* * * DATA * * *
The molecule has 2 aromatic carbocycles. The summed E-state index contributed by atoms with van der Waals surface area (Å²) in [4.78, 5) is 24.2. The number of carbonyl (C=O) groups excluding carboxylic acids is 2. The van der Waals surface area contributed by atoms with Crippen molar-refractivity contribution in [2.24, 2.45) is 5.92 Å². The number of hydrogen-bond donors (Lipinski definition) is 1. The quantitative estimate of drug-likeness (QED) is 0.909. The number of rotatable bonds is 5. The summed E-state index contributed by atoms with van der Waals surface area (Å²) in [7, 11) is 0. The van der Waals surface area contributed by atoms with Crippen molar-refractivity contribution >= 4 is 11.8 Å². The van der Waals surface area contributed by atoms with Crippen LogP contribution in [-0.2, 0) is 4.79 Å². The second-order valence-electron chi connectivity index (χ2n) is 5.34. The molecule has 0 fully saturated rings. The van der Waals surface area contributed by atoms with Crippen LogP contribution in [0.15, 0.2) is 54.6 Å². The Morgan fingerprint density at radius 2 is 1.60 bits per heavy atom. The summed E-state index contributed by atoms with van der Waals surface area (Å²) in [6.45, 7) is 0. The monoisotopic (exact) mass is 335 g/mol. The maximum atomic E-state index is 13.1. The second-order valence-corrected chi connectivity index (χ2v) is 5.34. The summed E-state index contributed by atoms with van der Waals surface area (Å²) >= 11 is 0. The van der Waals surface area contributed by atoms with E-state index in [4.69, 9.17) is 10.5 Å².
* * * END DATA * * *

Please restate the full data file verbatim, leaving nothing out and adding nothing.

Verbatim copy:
The molecule has 2 aromatic carbocycles. The summed E-state index contributed by atoms with van der Waals surface area (Å²) in [4.78, 5) is 24.2. The number of carbonyl (C=O) groups excluding carboxylic acids is 2. The van der Waals surface area contributed by atoms with Crippen molar-refractivity contribution in [2.24, 2.45) is 5.92 Å². The number of hydrogen-bond donors (Lipinski definition) is 1. The quantitative estimate of drug-likeness (QED) is 0.909. The number of rotatable bonds is 5. The summed E-state index contributed by atoms with van der Waals surface area (Å²) in [7, 11) is 0. The van der Waals surface area contributed by atoms with Crippen molar-refractivity contribution >= 4 is 11.8 Å². The van der Waals surface area contributed by atoms with Crippen LogP contribution in [-0.2, 0) is 4.79 Å². The second-order valence-electron chi connectivity index (χ2n) is 5.34. The molecule has 0 fully saturated rings. The van der Waals surface area contributed by atoms with Crippen LogP contribution in [0.15, 0.2) is 54.6 Å². The Morgan fingerprint density at radius 2 is 1.60 bits per heavy atom. The summed E-state index contributed by atoms with van der Waals surface area (Å²) in [6.45, 7) is 0. The monoisotopic (exact) mass is 335 g/mol. The maximum atomic E-state index is 13.1. The second-order valence-corrected chi connectivity index (χ2v) is 5.34. The summed E-state index contributed by atoms with van der Waals surface area (Å²) >= 11 is 0. The van der Waals surface area contributed by atoms with E-state index in [4.69, 9.17) is 10.5 Å².